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The Impact of Human Decision Makers’ Individualities on The Wholesale Price Contract’s Efficiency: Simulating The Newsvendor Problem Stavrianna Dimitriou, Stewart Robinson, Kathy Kotiadis. 2009 Winter Simulation Conference (WSC’09), December 13-16, Austin, TX, USA

Suppliers and retailers in the newsvendor setting need to submit their pricing and inventory decisions respectively, well before actual customer demand is realized. In the literature they have both been typically considered as perfectly rational optimizers, exclusively interested in their own respective benefits. Under the above set of conditions the wholesale price-only contract has long been analytically proven as inefficient.
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Simulating The Effect on The Energy Efficiency of Smart Grid Technologies Albert Molderink, Maurice G.C. Bosman, Vincent Bakker, Johann L. Hurink, Gerard J.M. Smit. 2009 Winter Simulation Conference (WSC’09), December 13-16, Austin, TX, USA

The awareness of the greenhousegas effect and rising energy prices lead to initiatives to improve energy efficiency. These initiatives range from micro-generation, energy storage and efficient appliances to controllers with optimization objectives. Although these technologies are promising, their introduction may rise further questions. The implementation of such initiatives may have a severe impact on the electricity infrastructure. If several of these initiatives are introduced in a combined way, it is difficult to analyse their overall impact.
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Using AnyLogic and agent based approach to model consumer market Maxim Garifullin, Andrei Borshchev, Timofei Popkov. EUROSIM 2007, September 9-13, Ljubljana, Slovenia

In the highly dynamic, competitive and complex market environments (such as telecom, insurance, leasing, health, etc) the consumer’s choice essentially depends on a number of individual characteristics, inherent dynamics of the consumer, network of contacts and interactions, and external influences that may be best captured within the Agent Based modeling paradigm. The Agent Based modeling is especially advantageous in the consumer market domain as it allows to leverage the full amount of individual-centric data from the CRM (Customer Relationships Management) systems highly available these days. Although there are no universal straightforward instructions for building Agent Based models, there are certain common steps and patterns. The goal of this paper is to introduce the patterns in consumer market modeling most frequently met in our consulting practice. The modeling language of AnyLogic is used throughout the paper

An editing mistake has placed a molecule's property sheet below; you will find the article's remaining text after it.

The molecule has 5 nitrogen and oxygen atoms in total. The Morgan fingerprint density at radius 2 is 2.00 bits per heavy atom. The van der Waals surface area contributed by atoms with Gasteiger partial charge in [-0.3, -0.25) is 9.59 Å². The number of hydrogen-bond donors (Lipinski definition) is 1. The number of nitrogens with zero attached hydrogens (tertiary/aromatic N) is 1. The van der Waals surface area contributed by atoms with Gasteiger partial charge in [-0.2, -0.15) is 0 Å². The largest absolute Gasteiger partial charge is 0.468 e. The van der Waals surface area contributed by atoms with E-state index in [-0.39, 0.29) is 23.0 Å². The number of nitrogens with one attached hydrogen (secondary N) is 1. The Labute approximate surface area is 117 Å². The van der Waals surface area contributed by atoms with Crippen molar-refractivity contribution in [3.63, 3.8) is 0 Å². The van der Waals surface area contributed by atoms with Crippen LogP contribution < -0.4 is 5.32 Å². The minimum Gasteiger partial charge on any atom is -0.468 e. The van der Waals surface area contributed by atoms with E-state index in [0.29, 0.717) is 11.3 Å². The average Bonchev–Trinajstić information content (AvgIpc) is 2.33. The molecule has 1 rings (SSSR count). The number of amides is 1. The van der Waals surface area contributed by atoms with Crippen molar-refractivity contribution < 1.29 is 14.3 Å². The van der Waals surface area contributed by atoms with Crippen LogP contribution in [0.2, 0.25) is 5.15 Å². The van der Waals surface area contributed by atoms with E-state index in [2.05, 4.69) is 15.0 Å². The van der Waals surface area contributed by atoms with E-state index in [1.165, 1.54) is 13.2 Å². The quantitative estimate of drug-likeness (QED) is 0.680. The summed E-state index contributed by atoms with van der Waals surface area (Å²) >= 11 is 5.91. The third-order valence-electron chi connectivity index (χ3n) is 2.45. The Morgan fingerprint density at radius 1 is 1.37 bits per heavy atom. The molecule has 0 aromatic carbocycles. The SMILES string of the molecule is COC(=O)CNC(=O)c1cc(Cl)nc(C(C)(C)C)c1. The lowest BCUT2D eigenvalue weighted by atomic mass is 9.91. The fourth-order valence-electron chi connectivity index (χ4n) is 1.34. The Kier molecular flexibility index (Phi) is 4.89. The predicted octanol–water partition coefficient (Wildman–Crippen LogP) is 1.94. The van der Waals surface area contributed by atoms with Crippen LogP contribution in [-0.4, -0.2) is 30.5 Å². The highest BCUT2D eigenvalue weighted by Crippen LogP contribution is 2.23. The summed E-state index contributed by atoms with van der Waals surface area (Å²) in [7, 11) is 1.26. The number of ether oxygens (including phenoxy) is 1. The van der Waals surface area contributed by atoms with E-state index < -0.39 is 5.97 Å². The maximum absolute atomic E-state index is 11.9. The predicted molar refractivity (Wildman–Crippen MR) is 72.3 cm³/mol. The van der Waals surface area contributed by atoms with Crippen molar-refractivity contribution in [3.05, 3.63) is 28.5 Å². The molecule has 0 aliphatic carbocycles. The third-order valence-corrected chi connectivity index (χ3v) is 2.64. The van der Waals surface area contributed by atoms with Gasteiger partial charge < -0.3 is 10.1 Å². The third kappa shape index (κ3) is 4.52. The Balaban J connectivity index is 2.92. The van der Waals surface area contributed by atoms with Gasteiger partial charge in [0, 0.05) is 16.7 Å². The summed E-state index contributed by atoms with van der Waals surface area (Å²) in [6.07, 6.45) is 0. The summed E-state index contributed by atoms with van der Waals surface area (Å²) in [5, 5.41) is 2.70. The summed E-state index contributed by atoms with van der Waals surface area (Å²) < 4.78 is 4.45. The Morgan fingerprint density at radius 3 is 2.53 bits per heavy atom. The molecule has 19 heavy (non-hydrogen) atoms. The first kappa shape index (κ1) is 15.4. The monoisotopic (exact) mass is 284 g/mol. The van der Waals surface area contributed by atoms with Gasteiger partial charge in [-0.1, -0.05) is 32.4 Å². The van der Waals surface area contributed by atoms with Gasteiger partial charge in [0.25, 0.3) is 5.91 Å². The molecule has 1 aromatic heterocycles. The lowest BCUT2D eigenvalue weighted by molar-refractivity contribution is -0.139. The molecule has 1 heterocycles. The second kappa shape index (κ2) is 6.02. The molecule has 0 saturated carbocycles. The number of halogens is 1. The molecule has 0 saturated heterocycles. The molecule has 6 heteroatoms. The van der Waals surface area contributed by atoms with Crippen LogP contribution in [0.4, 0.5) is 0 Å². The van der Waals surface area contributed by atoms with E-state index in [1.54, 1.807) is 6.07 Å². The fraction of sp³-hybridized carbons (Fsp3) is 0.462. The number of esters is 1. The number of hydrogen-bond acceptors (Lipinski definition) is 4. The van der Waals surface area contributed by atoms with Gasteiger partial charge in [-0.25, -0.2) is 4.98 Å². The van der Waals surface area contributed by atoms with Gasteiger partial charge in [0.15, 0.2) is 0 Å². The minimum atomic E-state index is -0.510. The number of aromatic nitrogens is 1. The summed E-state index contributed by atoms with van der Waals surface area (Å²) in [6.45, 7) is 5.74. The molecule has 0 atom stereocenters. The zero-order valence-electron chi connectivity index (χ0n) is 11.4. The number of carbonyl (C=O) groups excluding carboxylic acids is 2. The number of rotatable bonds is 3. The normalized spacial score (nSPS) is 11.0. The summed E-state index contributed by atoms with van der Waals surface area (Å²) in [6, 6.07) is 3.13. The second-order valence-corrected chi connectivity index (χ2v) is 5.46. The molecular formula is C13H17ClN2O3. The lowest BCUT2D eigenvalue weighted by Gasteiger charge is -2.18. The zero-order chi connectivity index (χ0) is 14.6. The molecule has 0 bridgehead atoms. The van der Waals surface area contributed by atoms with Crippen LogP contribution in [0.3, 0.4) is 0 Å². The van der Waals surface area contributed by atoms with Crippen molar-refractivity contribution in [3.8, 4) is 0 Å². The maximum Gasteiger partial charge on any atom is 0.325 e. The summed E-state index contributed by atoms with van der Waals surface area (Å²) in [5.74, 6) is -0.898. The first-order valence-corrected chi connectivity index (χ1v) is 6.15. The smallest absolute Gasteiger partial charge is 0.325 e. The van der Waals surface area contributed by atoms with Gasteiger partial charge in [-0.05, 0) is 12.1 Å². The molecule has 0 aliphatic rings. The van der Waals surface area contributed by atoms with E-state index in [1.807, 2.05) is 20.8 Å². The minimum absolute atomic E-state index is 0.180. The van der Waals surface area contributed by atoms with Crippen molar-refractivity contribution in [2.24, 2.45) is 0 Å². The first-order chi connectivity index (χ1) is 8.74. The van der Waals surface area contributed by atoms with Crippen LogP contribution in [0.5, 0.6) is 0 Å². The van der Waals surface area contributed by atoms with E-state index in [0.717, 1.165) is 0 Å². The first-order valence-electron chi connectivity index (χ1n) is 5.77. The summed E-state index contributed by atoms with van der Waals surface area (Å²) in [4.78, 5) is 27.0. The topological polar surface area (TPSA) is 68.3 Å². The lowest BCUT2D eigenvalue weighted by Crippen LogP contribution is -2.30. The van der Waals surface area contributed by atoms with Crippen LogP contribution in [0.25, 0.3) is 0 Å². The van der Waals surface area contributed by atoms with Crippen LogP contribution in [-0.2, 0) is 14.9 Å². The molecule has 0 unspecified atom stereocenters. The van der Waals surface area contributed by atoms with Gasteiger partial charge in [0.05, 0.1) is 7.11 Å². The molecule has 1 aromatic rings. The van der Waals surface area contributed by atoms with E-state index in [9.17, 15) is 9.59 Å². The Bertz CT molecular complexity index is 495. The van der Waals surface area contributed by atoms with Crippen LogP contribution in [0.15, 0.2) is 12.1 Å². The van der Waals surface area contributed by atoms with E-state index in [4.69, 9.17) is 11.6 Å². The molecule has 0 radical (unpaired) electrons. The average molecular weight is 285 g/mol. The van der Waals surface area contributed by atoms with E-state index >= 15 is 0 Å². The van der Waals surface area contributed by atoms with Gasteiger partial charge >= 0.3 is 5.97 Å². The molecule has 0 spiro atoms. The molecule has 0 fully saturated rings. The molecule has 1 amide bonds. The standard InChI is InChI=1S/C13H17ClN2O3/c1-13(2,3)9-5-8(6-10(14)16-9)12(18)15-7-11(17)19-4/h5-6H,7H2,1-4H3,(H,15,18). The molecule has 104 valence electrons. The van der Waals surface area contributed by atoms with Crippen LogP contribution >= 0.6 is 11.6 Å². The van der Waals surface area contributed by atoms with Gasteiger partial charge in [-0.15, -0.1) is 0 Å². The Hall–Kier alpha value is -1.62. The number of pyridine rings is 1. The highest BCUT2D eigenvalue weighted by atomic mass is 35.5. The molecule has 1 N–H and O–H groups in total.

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Understanding retail productivity by simulating management practices Peer-Olaf Siebers, Uwe Aickelin, Helen Celia, Chris W. Clegg. EUROSIM 2007, September 9-13, Ljubljana, Slovenia

The retail sector has been identified as one of the biggest contributors to the productivity gap that persists between the UK, Europe and the USA. It is well documented that measures of UK retail productivity rank lower than those of countries with comparably developed economies. Intuitively, it seems likely that management practices are linked to a company’s productivity and performance. Significant research has been done to investigate the productivity gap and identify problems involved in estimating the size of the gap; for example the comparability of productivity indices, historical influences, general measurement issues, and varying sectoral contributions. Best practice guidelines have been developed and published, but there remains considerable inconsistency and uncertainty regarding how these are implemented and manifested at the level of the work place. Indeed, a recent report on UK productivity asserted that, “... the key to productivity remains what happens inside the firm and this is something of a ‘black box’”. Siebers and colleagues conducted a comprehensive literature review of this research area to assess linkages between management practices and firm level productivity. The authors concluded that management practices are multidimensional constructs that generally do not demonstrate a straightforward relationship with productivity variables. Empirical evidence affirms that management practices must be context specific to be effective, and in turn productivity indices must also reflect a particular organization’s activities on a local level to be a valid indicator of performance
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